Johnny Rogers - UK saxophonist from North London who, along with Ronnie Scott and Johnny Dankworth, was a founder member of Club Eleven, pioneers of bebop in the UK. Towards the end of the 1940s he was influenced by bebop whilst playing at a club frequented by American servicemen, and in 1948, he joined 10 others to rent a basement in Windmill Street, Soho, to rehearse and eventually perform for a paying public. While playing with Joe Loss, he met and married a saxophonist with Ivy Benson's band and the two ran a jazz club together in Redcar. Eventually they retired to a small farm in Glaisdale but Johnny went on playing until 1990 when poor health prevented him playing further.
Johnny Rodgers - UK clarinettist who played with the Gambit Jazzmen. Johnny passed away the day before saxophonist Johnny Rodgers and it is easy to confuse the two names, but their jazz styles were different, Johnny Rodgers playing very much in the' traditional style'. Click here for a video of Johnny Rodgers playing Peteite Fleur (Thank you to Mike Scroxton for recommending this). Picture by Laurence Cumming.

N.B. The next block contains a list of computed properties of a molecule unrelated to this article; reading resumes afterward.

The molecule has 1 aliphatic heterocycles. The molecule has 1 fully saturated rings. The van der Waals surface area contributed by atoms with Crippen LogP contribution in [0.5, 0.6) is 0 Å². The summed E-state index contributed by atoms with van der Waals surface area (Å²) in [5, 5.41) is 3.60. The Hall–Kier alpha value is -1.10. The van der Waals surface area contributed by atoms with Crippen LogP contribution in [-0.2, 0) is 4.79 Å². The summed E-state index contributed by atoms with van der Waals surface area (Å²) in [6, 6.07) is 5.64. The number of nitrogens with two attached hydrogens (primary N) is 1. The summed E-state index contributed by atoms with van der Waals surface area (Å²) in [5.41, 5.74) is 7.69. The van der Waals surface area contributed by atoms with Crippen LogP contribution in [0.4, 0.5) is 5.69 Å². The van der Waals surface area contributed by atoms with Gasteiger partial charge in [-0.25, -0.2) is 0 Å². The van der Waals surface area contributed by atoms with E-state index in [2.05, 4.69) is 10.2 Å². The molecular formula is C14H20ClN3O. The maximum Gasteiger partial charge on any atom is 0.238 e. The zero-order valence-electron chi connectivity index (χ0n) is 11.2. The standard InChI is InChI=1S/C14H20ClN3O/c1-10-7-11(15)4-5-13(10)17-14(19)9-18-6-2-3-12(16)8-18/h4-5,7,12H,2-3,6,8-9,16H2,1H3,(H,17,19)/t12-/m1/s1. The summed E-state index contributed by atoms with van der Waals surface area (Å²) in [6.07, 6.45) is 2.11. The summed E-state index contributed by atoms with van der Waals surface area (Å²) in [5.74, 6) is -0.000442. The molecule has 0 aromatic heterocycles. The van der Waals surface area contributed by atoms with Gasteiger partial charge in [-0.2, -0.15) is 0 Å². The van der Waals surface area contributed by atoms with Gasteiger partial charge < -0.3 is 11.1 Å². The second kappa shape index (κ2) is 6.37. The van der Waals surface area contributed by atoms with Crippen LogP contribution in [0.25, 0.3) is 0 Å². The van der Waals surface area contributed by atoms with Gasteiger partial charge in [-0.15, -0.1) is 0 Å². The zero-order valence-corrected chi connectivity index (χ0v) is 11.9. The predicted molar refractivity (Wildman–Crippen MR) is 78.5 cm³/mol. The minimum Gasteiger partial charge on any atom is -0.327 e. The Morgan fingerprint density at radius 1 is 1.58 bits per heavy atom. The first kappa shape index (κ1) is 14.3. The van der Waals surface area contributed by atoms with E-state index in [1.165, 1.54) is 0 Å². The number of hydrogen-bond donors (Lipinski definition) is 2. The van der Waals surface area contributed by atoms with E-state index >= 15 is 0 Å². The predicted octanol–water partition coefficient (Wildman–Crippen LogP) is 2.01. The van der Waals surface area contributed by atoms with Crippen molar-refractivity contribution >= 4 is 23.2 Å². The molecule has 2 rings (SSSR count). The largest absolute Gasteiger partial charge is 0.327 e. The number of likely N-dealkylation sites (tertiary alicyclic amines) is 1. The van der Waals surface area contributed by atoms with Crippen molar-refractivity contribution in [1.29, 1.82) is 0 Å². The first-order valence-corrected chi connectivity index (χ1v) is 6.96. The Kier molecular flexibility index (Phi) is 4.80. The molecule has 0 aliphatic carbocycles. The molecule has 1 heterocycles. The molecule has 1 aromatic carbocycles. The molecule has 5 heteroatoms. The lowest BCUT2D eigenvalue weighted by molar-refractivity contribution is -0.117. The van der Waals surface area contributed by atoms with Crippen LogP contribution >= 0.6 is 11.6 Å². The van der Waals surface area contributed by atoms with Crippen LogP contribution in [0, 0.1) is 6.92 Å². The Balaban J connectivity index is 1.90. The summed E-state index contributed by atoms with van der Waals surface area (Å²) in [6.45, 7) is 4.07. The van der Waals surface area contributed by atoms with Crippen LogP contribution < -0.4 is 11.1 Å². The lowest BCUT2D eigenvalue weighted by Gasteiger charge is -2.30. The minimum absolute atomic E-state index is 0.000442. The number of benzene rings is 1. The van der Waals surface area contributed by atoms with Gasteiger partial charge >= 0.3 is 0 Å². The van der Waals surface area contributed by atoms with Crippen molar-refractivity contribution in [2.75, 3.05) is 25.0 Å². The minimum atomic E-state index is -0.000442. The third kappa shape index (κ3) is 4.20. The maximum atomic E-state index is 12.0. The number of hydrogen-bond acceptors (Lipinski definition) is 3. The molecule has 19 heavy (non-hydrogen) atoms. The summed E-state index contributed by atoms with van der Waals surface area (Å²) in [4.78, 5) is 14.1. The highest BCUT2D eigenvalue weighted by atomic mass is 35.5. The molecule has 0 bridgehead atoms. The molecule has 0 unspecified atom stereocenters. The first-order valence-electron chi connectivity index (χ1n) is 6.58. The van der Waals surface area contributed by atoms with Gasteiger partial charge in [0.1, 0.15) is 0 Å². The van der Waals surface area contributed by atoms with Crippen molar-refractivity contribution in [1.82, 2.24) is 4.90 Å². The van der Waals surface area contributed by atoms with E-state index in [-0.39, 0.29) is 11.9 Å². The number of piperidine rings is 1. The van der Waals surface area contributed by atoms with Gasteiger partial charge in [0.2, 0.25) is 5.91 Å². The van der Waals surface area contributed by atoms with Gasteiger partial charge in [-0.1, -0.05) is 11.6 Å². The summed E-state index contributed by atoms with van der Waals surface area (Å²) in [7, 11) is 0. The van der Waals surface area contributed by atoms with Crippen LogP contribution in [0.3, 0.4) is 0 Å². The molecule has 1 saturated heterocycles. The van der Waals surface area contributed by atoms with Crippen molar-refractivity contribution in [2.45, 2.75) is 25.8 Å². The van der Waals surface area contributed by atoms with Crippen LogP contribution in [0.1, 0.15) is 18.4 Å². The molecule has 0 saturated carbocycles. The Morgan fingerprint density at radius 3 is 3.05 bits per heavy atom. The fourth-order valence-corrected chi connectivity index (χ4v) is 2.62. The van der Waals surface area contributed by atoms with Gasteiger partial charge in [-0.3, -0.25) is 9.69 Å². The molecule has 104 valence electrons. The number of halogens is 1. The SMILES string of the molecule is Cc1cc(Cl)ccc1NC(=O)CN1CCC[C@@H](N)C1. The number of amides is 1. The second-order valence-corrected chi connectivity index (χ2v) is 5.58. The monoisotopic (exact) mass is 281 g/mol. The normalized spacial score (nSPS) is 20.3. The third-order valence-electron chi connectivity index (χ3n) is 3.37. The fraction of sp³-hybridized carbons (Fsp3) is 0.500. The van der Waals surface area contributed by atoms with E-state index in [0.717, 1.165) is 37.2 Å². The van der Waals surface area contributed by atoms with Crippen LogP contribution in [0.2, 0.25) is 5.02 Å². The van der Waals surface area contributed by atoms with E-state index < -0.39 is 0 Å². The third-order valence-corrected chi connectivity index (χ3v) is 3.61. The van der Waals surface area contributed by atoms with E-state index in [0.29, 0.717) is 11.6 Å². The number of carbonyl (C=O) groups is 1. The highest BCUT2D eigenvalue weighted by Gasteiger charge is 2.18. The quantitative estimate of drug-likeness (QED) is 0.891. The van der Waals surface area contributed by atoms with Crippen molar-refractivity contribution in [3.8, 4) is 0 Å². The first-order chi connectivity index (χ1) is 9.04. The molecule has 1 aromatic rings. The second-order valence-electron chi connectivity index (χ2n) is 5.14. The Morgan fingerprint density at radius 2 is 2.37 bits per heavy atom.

Not all jazz musicians who pass through the Departure Lounge are reported in the national press, so if you know of anyone's passing that we should mention, please contact us with a few words about them, or a local obituary if one is available.
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Album Originally Released: April 22nd, 2015 - Label: CD Baby
In For The Out